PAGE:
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Poster A51

Art therapy and emotion regulation: A rigorous investigation of creative engagement's impact on mental health

Poster Session A - Saturday, April 13, 2024, 2:30 – 4:30 pm EDT, Sheraton Hall ABC

Lucas Bellaiche1 (, Kayla Lihardo1, Chloe Williams1, Jill Chaffee1, Paul Seli1, Kevin S. LaBar1; 1Duke University

Art therapy is a form of psychotherapy that utilizes creative activities, such as painting or sculpting, to aid in emotion regulation (ER). While commonly accepted in clinical settings and often considered an empirically validated technique, research on art therapy efficacy has suffered from small samples and inadequate control groups. Consequently, uncertainty remains about the effectiveness of art therapy in facilitating ER. To evaluate art therapy with a more rigorous methodology, we conducted a pre-registered, three-day, within-subjects study (N = 99) assessing the effect of abstract painting on ER. While wearing Fitbits to track heart rate (HR), participants (Ps) randomly completed each condition on separate days: in the art task, Ps were asked to paint a non-representational artwork with provided materials for 20 minutes. In the non-creative control task, Ps had 20 minutes to solve printed mazes. Before and after each condition and on the third day, we measured state anxiety, emotional distress, and mood disturbance with validated questionnaires. Relative to maze-completion, abstract painting produced a significant, though short-lived (<1 day) reduction in anxiety only. Previous artistic experience and expert-rated creativity of the paintings did not moderate this effect, suggesting that the anxiety-reducing benefits of art therapy can be achieved by artists at any skill level. Lastly, HR data revealed higher physiological engagement throughout the art task compared to the control task, as measured by average and peak-to-trough values. This study reveals that art therapy offers a short-lived but significant decrease in anxiety, highlighting its potential for facilitating ER.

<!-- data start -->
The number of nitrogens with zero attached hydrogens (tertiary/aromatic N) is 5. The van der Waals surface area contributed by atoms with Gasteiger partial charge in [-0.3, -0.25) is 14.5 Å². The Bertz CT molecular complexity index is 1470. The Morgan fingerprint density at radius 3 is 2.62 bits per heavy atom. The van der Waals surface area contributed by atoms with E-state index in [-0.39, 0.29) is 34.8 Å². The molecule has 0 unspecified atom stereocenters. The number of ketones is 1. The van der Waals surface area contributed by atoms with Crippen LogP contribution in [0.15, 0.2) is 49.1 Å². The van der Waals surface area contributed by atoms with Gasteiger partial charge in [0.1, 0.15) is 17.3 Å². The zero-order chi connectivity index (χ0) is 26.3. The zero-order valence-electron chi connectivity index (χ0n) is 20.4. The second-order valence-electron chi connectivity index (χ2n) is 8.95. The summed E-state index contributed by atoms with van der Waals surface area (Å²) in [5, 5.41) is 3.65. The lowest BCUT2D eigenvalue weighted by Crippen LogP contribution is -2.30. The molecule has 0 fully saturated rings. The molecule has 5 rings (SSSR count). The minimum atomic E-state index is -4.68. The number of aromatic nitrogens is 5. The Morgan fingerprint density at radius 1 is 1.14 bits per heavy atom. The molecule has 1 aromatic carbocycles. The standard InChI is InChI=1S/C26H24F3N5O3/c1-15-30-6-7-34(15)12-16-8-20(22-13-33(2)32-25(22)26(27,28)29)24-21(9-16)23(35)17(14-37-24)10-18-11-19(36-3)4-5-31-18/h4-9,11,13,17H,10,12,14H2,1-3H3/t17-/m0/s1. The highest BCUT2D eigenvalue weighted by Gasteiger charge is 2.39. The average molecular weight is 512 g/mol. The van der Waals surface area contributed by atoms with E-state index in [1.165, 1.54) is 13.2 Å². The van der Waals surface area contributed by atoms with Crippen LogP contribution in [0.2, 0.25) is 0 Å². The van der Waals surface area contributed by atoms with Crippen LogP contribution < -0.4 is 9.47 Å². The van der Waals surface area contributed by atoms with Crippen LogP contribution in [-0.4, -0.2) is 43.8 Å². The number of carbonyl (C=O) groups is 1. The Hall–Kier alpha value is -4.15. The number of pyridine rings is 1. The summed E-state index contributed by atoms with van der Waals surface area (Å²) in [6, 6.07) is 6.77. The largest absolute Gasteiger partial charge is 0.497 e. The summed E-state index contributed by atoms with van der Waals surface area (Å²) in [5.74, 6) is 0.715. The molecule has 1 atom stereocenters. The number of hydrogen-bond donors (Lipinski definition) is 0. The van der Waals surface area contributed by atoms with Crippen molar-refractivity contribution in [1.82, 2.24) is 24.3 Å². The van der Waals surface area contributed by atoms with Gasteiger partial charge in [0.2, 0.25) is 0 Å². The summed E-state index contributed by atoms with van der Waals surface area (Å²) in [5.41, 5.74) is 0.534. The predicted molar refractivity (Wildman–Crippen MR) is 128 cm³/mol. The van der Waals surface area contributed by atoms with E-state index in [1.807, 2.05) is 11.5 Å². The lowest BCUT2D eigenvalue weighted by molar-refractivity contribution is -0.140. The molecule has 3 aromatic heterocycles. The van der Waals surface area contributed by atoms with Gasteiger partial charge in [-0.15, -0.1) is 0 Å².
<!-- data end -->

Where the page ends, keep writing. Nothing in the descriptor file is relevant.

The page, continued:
Topic Area: EMOTION & SOCIAL: Emotion-cognition interactions


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April 13–16  |  2024